A Short Analysis of Feste’s Song from Twelfth Night: ‘The rain it raineth every day’
What Is The Purpose Of Feste In Twelfth Night? Shakespeare uses Feste as someone to reflect and a way to end the play fittingly. Feste uses his role as the fool to poke fun at Sir Andrew and sets him up for further humiliation later on because Sir Andrew stores the words Feste uses in his memory and later uses them in any context to try and convince everyone of his intelligence. However, Feste has proved two things here, the first is that he is not 'dry' and the second that he can provide the humour if is someone does 'minister occasion to him' or invites him to 'make that good'. Malvolio's downfall is plotted Act 2, Scene 5 Hurt by Malvolio's earlier contempt and fearing that it might cost him his job, Feste plots with Sir Toby and Maria to disgrace Malvolio in front of Olivia. He speaks of true lovers being kept apart before their journey ends with them meeting. One role is represented by his name, which can be seen as a derivative for the word festival.
He is a jester, employed by Olivia, a wealthy lady of Illyria. Retrieved 30 November 2020. Feste's original comedy role, although not being his main purpose, is still important in the play. It is communication between the two that reveals the two types of fool in the play; the witting and conscious fool of Feste, and the unwitting and unconscious fool of Sir Andrew and almost every other person in the play. Malvolio is imprisoned, Sir Andrew issues a challenge and Viola learns that her brother may still be alive Act 3, Scene 4 Following the letter's instructions, Malvolio visits Olivia in yellow stockings and cross-gartered.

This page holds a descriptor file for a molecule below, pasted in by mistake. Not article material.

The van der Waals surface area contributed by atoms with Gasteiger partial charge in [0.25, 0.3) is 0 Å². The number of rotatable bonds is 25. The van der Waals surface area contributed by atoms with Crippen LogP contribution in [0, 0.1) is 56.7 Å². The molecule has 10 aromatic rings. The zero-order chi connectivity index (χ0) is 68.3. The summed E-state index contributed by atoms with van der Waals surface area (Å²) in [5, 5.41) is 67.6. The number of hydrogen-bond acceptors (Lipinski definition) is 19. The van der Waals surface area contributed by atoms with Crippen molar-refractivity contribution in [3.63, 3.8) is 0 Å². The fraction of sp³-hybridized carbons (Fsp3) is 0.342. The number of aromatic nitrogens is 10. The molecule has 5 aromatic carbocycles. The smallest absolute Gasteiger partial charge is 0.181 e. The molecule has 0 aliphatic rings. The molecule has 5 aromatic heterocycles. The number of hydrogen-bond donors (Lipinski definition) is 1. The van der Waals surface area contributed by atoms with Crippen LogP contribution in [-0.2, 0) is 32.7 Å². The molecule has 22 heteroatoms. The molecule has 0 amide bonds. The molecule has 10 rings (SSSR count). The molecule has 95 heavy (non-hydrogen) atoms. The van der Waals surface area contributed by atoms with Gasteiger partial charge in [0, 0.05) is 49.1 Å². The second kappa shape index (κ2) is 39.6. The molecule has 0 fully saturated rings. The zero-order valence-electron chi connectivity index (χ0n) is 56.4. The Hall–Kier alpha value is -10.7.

What is Feste's function in Shakespeare's Twelfth Night?
The Fool in Shakespeare The Fool is a canonical character type in the work of William Shakespeare. Hence, as a court jester, one of Feste's roles is to represent the merriment and foolery characteristic of the holiday. Feste seems to be suggesting that people should live life to the fullest every day as you never know what could be waiting around the corner. Alas, why is she so? Cologne Köln : Dohr. Since an opal is a stone that changes color easily, in likening Orsino's mind to an opal, Feste is calling Orsino's mind easily changeable, or fickle.
What is the significance of the final song Feste sings in Act 5, Scene 1 in Twelfth Night, and what does Shakespeare want to tell us with the song?